To be able to investigate rape cases, most would agree that you should have skin as tough as a rhino’s.
Investigating rape cases for a living is not for the faint hearted. But Warrant Officer Rene Nel, who is one of the country’s leading detectives, says someone has to ensure that victims of rape get the justice they deserve.
Nel was recently presented with the Best Provincial and National Investigator Award for her success in investigating crimes against women and children. This relates to cases she dealt with while at the Family, Child Protection, and Sexual Offences (FCS) Unit in 2013.
She was also crowned the Best Detective in the Free State for the 2013/14 financial year.
Based at the Bethlehem FCS Unit in the Free State, she says the best part of her job is when she makes an arrest and gets to tell the victims that the perpetrators are going to jail for the crime they have committed.
“There is no better feeling in the world than when a case has been closed and the wrongdoers get the sentence they deserve.”
Nel made headlines when she successfully investigated three different cases of serial rapists which resulted in 13 life sentences for rapes of women and children in 2013.
“I put myself mentally on the crime scene and it also helps immensely to build and maintain a good relationship with the victims and their loved ones. Even when a case has been concluded, victims always keep me informed of how they are doing and coping with their ordeal when we meet in town, for example.”
Nel worked for the South African Police Service (SAPS) for 23 years, says getting the award was wonderful - but she was just doing her job.
“I have been a detective for 15 years. I am not used to the attention I have since been receiving.”
Along with a trophy, Nel also received an iPad for her outstanding performance.
She says even though she appreciates the recognition, working with rape cases is not easy.
“With cases like murder there is a funeral that makes everything final. When a person is raped, every day they are confronted with humiliation and that’s emotional.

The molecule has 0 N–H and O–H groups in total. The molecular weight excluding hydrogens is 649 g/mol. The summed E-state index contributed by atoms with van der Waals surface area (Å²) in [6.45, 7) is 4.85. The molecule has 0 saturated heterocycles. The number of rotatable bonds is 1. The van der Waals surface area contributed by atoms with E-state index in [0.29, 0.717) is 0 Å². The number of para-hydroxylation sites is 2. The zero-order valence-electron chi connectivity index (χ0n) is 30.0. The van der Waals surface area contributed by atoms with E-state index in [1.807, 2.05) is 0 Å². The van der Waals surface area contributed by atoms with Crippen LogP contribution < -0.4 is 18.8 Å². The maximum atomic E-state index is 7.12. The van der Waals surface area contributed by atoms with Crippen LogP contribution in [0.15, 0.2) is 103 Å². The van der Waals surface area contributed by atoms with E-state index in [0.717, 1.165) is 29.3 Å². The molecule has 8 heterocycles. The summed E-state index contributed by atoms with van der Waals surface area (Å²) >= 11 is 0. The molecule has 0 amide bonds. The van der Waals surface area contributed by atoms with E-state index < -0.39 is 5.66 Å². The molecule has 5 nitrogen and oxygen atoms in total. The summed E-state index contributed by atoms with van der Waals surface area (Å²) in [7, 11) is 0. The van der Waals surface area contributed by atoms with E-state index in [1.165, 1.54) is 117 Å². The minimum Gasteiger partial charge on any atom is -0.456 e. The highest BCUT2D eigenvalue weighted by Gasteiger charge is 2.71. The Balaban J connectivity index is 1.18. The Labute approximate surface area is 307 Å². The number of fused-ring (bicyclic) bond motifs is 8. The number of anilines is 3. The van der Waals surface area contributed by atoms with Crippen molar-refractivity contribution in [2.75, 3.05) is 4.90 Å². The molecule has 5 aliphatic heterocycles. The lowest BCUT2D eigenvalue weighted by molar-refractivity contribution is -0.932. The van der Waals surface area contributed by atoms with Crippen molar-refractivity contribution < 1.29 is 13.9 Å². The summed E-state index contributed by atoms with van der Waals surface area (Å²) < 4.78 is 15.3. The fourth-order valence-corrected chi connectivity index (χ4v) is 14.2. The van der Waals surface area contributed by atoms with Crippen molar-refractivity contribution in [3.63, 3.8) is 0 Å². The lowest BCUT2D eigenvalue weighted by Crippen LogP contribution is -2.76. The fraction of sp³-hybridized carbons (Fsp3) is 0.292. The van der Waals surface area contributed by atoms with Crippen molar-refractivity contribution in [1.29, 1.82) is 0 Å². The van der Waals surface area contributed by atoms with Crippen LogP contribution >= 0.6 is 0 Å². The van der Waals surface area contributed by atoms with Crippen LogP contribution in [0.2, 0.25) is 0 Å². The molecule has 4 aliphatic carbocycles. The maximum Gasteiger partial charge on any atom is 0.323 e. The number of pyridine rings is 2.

“As the detective, you need to be a rock for the victims because you are there throughout the investigation process. You get emotionally drained. I sometimes cry with my victims because I am human too.”
Dealing with perpetrators
Her job has made her extra cautious.
“I am more aware of my surroundings which keeps me alert at all times.”
After dealing with perpetrators of rape, one thing that she has noticed is that people have lost respect for themselves.
“If you don’t respect yourself, how will you respect the females and children next to you? Some of the perpetrators see rape as having power over a person by forcing power over them. I think the key thing, though, is respect for themselves.”
“When I talk to the perpetrators, some of them do not feel guilty, others are shy and remorseful and others do not show any emotion – those are the worst.”
She adds that there was a habit among young people of misusing the word rape.
“For example a young woman would come home late after a night of drinking with her boyfriend and the next morning the easiest thing to tell her parents is that they were raped on their way home just to stay out of parental trouble.
“People like this make me angry because they waste the time of police officers when we could be working on more serious cases. Another thing is that when a victim comes in and says they have been raped and I can tell if there are loopholes in the case but I cannot judge them unless I have all the evidence and look at all angles of the case.”
She said with regards to child abuse, it was very important that parents know exactly where their children are at all times.
Nel believes the government is doing a lot in terms of educating people about sexual violence.
“It’s up to the community to use this information, government can only do so much.”
Nel, nicknamed Mathabo (which means woman of happiness in Setswana) in honour of her bubbly and strong personality, says after so many years of serving, she is grateful for the recognition.